Drones that charge on power lines may not be the best idea

A quadcopter was able to inspect and charge from power lines for five cycles over two hours.

Drone Infrastructure Inspection &Interaction Group / YouTube

Battery life has long been a key limiting factor in drone use. Although there are commercial models that can stay aloft for 45 minutes or longer on a single charge, being able to keep drones in the air for longer would be helpful for many purposes. Researchers at the University of Southern Denmark have been working on that issue for several years by developing drones that can recharge directly from power lines.

This time around, the scientists attached a gripper system to a Tarot 650 Sport drone, which they customized with a electric quadcopter propulsion system, an autopilot module and other components. When the drone's systems detect that the battery is running low, the device employs its camera and millimeter-wave radar system to pinpoint the closest power line, as New Atlas notes.

The drone then flies up to the power line from underneath, using a pair of inward-sloping arms to guide the cable into the gripper. An inductive charger pulls current from the power line. When the battery is full, the gripper opens and the drone continues on its way.

At the outset, the idea is for drones that inspect power lines to use this charging system. The researchers first showed off a self-charging drone that tops up its battery from power lines in 2022. This time around, they improved the gripper system and demonstrated a real-world use case for the tech.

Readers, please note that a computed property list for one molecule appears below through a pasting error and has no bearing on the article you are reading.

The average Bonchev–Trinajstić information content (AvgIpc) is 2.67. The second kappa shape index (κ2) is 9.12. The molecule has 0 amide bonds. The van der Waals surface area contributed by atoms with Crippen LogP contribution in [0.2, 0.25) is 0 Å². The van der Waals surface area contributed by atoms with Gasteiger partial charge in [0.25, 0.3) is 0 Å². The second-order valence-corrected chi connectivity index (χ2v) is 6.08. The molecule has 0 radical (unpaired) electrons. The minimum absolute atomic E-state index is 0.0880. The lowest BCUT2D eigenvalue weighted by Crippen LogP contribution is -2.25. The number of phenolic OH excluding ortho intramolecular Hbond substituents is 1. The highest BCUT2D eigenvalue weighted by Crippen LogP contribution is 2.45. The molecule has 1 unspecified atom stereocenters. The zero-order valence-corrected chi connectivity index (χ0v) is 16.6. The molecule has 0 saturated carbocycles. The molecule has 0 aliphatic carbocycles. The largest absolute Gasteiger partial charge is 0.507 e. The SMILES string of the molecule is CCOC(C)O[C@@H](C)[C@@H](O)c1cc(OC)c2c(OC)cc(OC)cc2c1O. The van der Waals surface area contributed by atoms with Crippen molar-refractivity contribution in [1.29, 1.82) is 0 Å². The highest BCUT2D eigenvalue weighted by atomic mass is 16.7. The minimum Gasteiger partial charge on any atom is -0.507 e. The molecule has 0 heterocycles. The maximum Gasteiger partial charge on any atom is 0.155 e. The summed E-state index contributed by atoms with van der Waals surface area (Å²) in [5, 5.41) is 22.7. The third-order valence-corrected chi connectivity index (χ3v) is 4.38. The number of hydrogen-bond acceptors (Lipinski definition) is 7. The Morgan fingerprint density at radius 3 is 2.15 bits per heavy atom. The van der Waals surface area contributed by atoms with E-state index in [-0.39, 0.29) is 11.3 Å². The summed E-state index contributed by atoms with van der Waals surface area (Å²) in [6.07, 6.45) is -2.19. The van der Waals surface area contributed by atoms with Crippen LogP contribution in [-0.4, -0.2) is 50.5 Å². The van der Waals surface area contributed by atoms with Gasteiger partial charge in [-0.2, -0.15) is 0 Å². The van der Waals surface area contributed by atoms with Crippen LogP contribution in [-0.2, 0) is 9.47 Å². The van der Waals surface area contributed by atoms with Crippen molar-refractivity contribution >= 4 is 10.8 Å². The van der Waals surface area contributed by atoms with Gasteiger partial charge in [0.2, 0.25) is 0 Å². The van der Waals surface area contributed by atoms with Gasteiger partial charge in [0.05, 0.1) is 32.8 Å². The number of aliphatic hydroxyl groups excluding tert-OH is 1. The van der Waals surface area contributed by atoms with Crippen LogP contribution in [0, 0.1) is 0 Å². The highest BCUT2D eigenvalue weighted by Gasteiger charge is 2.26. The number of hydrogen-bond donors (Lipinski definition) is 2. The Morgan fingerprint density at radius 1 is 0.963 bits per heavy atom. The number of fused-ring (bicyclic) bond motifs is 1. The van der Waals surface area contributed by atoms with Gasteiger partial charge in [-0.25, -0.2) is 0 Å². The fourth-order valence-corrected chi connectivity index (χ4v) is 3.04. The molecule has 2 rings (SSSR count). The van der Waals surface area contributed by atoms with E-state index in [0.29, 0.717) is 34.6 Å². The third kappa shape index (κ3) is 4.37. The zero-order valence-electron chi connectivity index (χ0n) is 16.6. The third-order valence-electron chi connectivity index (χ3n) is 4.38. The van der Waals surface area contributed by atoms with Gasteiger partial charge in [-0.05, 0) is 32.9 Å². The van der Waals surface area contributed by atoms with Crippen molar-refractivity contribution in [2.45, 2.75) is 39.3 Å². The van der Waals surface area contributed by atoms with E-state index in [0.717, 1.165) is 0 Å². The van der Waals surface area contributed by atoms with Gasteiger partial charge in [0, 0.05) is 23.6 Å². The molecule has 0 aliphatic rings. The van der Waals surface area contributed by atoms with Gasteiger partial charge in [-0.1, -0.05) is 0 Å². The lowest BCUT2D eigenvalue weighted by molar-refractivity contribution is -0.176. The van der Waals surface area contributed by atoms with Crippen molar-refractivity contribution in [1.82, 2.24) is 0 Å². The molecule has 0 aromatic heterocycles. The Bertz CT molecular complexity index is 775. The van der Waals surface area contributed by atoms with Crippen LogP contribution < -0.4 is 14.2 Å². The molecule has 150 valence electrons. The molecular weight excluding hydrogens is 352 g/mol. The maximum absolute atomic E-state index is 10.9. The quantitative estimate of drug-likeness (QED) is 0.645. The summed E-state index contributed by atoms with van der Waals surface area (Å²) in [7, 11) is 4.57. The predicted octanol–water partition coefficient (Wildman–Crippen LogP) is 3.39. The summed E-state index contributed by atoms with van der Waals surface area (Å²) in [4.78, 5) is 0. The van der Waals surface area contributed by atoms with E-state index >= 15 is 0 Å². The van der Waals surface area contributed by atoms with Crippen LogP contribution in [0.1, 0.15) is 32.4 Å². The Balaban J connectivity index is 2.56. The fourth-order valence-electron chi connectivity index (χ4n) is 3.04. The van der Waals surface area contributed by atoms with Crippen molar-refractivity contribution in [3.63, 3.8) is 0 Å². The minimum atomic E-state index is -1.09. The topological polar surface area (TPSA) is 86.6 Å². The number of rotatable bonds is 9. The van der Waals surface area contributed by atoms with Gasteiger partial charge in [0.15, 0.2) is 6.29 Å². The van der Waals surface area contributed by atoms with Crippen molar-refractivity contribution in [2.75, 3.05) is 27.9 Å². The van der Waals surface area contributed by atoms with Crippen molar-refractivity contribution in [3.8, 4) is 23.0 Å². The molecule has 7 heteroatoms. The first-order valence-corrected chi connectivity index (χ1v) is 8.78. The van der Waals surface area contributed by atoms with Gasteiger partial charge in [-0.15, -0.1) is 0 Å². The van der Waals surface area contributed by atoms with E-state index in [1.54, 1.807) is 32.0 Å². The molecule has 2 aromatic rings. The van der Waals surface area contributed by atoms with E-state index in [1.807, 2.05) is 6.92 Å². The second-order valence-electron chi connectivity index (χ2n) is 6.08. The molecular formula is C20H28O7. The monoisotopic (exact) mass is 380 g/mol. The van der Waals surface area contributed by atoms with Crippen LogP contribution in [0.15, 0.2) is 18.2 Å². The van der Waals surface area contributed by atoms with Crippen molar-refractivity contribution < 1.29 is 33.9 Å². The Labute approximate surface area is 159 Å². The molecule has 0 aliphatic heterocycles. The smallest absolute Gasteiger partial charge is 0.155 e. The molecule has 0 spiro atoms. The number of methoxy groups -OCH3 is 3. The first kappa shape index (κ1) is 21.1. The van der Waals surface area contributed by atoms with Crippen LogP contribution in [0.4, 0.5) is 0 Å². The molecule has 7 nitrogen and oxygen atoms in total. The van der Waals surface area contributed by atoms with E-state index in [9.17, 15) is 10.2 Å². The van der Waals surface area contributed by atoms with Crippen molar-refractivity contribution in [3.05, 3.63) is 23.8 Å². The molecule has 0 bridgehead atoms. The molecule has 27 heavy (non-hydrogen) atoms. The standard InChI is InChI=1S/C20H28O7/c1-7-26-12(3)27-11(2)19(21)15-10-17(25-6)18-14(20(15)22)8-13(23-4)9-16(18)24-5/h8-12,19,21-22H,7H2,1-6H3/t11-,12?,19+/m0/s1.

In a paper they're presenting at next month's IEEE International Conference on Robotics and Automation, the team described the project as "to the best of our knowledge, a first-in-the-world system with the ability to sustain operation throughout many inspection/charging cycles powered by energy harvesting from power lines in a real outdoor environment." In arguably the most successful test, the drone stayed aloft for over two hours through five cycles of power line inspection and charging.

Drones have been used for years to monitor and inspect power lines. They're particularly useful in remote areas, such as mountain tops, where examining power lines manually is a tough ask. Still, it's hard not to feel a little uneasy about drones clamping onto power lines. If anything goes wrong and a drone somehow ends up damaging a power line, an entire region could lose electricity. Charging pads for drone exist and may be a safer option, but they'd require extra space for infrastructure.